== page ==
Another “spectacular” sea monster fossil discovery is ruined by some ridiculous journalists who can’t rid themselves of the stupid pop culture habit of comparing every ancient sea predator to a mythical creature. This is really getting old.
The recent news is of a nearly intact ichthyosaur skeleton discovered on Scotland’s Isle of Skye and announced in the press as the Storr Lochs Monster just screamed out to be compared to the Loch Ness Monster. And it was, by a few outlets who go too far.
The fossil, found in 1966 by the manager of the hydroelectric Storr Lochs Power Station, had been in museum storage. It was recently announced in a public release. Read all about it in these news pieces:
Jurassic ‘Sea Monster’ Emerges From Scottish Loch (National Geographic)
Move over Nessie: Scottish sea monster uncovered in national museum (AFP, Yahoo News, Phys Org)
The first two articles, from BBC and USA Today, get two thumbs up from me for being accurate without sensationalizing the story. Good job.
National Geographic has a good piece ruined by the mention of “Nessie”: “scientists have unveiled a monster that would make Nessie blush” – a silly, nonsensical reference. But even the scientist is quoted referencing lake monsters:
“Although some people think that sea monsters live here today in our lakes, there were actually real ones that lived here over a hundred million years ago,” says Stephen Brusatte of the University of Edinburgh, one of the lead researchers analyzing the fossil.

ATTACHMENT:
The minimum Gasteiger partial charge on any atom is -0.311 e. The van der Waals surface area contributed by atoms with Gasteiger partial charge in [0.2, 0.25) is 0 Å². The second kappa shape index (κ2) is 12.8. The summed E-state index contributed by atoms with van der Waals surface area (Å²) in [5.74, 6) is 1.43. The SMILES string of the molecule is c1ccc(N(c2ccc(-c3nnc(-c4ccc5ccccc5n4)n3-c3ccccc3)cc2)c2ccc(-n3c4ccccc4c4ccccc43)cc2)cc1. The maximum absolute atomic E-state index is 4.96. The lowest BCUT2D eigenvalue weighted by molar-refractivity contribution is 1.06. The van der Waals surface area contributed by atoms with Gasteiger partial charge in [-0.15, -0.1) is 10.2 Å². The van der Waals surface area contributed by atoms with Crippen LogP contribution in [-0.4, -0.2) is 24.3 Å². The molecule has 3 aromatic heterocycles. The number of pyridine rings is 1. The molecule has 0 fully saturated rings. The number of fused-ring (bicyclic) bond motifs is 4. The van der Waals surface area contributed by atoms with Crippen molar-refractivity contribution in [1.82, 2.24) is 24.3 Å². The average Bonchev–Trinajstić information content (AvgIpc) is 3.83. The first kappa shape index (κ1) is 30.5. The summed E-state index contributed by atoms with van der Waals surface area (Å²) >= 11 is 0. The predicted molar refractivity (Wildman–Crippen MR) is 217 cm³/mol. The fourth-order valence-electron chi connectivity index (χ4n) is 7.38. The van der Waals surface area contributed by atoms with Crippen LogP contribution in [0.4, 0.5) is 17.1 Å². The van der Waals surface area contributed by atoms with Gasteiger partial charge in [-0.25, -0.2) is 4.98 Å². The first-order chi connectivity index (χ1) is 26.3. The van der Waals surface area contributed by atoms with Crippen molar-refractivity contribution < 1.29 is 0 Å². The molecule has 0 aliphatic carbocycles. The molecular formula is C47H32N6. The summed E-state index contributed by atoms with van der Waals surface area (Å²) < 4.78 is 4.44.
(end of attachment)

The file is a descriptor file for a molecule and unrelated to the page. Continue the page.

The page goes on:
That was unnecessary. The atrocious AFP piece will be the article that gets probably the widest distribution and will be the most read and shared. From the headline to the content, it is not good science writing, it’s hype. The specimen is said to be a “deep-sea killer” of the type “sometimes called sea dragons”. Well, carnivores have to kill to eat, and one book was written on the subject called “Sea Dragons” to encompass plesiosaurs and ichthyosaurs. No one really calls them that.
Brusatte digs himself a deeper hole with another quote:
“They were bigger, scarier and more fascinating than the myth of Nessie. The new fossil is one of them. It actually lived in Scotland 170 million years ago!”
The same antics occurred in 2015 when an ichthyosaur was found at Bearreraig Bay in Skye, and when a placoderm fossil was found in the Scottish Highlands.
I understand the desire to reach audiences with exciting finds and scientific triumphs, but invoking myths and manufactured drama is just not the right way to do it. Stick to the facts, stop making them monsters. Giant marine reptiles were successful and amazing animals that were an important chapter in earth’s life history. The marvelous tale of Nessie is in a different category entirely. Invoking “Nessie” every single stinking time a plesiosaur, ichthyosaur or other toothy carcass, fossilized or otherwise, makes the news cheapens the discovery into a cartoon monster story and reinforces the mistaken notion that Nessie is a living prehistoric survivor.
Journalists, editors, scientists: Stop it.